Dog Bites Injury

 
More than 4.5 million dog bites occur in the USA annually requiring hospitalization in more than 80% of them. It is estimated that 60 million's dollars are spent annually for dog-related hospitalizations. Children are a specially vulnerable population at higher risk for sustaining dog bite injuries. The most common circumstance for injury involved a child playing with or while petting a dog. This benign initial encounter should be highly monitored during early interactions between a dog and child. Food-related encounters like a dog protecting its food or a child eating near a dog are common circumstances of injury. Dog bites leads to life and limb threatening infections in children due to the ischemic nature of tissue loss and mixed bacterial contamination. Infants are more than four times likely to be bitten by the family dog and most of these occurs in the head, face and neck region. Preschool children dog bites accounts for more than half of the injured population.  Most dog bites can be repaired in the emergency room with primary closure. Complex lacerations, avulsions and shearing injuries will need repair at the operating room. Pit bulls are the most common breed to inflict  dog bite injury requiring direct and reconstructive repair. Children between ages nine and 12 years are the most common victims of pit bulls attacks. Following pit bulls, Labrador retriever, German Shepard and Husky follow in as much as attacking dog breed. Location of dog bites in children is usually the head and face region due to child short stature, larger head circumference and underdeveloped evasive motor skills to protect the face. Simple puncture wounds and abrasions can be managed with wound irrigation and application of nonadherent dressing. Simple lacerations can be sutured in the emergency room under local sedation and analgesics. Complex lacerations, partial flap avulsions or complete full-thickness tissue loss requires operative repair and hospitalization. Broad-spectrum antibiotic coverage is recommended for all dog bite wounds that require operative intervention. Extended hospitalization is usually associated with local wound infection. Dog owners should be held legally and financially responsible for stray dogs that place people, particularly young children at risk for body harm.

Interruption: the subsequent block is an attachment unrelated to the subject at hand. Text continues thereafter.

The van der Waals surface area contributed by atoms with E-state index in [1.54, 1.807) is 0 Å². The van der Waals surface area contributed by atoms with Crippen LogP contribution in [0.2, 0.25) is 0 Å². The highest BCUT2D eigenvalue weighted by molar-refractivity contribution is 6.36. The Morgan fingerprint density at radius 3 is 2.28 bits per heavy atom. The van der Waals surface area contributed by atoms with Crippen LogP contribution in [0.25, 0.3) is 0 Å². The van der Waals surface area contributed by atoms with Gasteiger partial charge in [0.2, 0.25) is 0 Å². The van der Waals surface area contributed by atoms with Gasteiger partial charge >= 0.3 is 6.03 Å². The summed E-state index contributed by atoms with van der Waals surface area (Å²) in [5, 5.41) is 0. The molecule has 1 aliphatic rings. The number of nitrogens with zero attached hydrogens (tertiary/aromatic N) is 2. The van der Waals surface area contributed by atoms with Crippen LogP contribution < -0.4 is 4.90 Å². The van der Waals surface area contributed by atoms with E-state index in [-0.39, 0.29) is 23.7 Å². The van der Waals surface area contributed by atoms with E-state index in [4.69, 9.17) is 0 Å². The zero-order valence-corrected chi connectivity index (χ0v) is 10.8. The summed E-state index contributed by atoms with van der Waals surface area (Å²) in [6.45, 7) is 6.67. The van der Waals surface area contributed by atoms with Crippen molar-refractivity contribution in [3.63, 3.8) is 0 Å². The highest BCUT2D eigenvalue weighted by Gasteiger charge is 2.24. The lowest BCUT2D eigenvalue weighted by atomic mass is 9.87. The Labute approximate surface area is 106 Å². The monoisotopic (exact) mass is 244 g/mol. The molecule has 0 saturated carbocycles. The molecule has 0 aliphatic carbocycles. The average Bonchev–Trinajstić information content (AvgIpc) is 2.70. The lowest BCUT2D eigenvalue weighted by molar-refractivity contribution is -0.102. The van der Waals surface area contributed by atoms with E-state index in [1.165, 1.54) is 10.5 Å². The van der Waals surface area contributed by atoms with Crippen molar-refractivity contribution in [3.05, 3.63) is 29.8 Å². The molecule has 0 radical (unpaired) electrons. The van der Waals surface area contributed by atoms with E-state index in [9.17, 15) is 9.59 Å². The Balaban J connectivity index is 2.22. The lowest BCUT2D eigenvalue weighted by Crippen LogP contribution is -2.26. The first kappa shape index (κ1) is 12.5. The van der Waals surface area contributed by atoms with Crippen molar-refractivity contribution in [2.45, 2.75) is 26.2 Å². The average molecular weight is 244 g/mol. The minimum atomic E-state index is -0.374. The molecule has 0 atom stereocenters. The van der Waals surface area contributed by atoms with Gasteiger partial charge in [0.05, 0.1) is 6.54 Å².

References:
1- Alizadeh K, Shayesteh A, Xu ML: An Algorithmic Approach to Operative Management of Complex Pediatric Dog Bites: 3-Year Review of a Level I Regional Referral Pediatric Trauma Hospital. Plast Reconstr Surg Glob Open. 5(10):e1431, 2017
2- Abraham JT, Czerwinski M: Pediatric Dog Bite Injuries in Central Texas. J Pediatr Surg. 2018 Oct 31. pii: S0022-3468(18)30672-9. doi:10.1016/j.jpedsurg.2018.09.022.
3- Chen Y, Tan Y, Yan S, Li L: Dog bite and injury awareness and prevention in migrant and left-behind children in China. Sci Rep. 8(1):15959, 2018
4- Pai D, Kamath AT, Panduranga KP, et al: Survey of knowledge of school children towards the prevalence, severity, management of maxillofacial injuries, and rescue skills in the event of a dog
bite. J Indian Soc Pedod Prev Dent. 36(4):334-338, 2018
5- Arhant C, Beetz AM, Troxler J: Caregiver Reports of Interactions between Children up to 6 Years and Their Family Dog-Implications for Dog Bite Prevention. Front Vet Sci. 4:130, 2017
6- Bykowski MR, Shakir S, Naran S, et al: Pediatric Dog Bite Prevention: Are We Barking Up the Wrong Tree or Just Not Barking Loud Enough? Pediatr Emerg Care. 2017 Apr 11. doi: 10.1097/PEC.0000000000001132.
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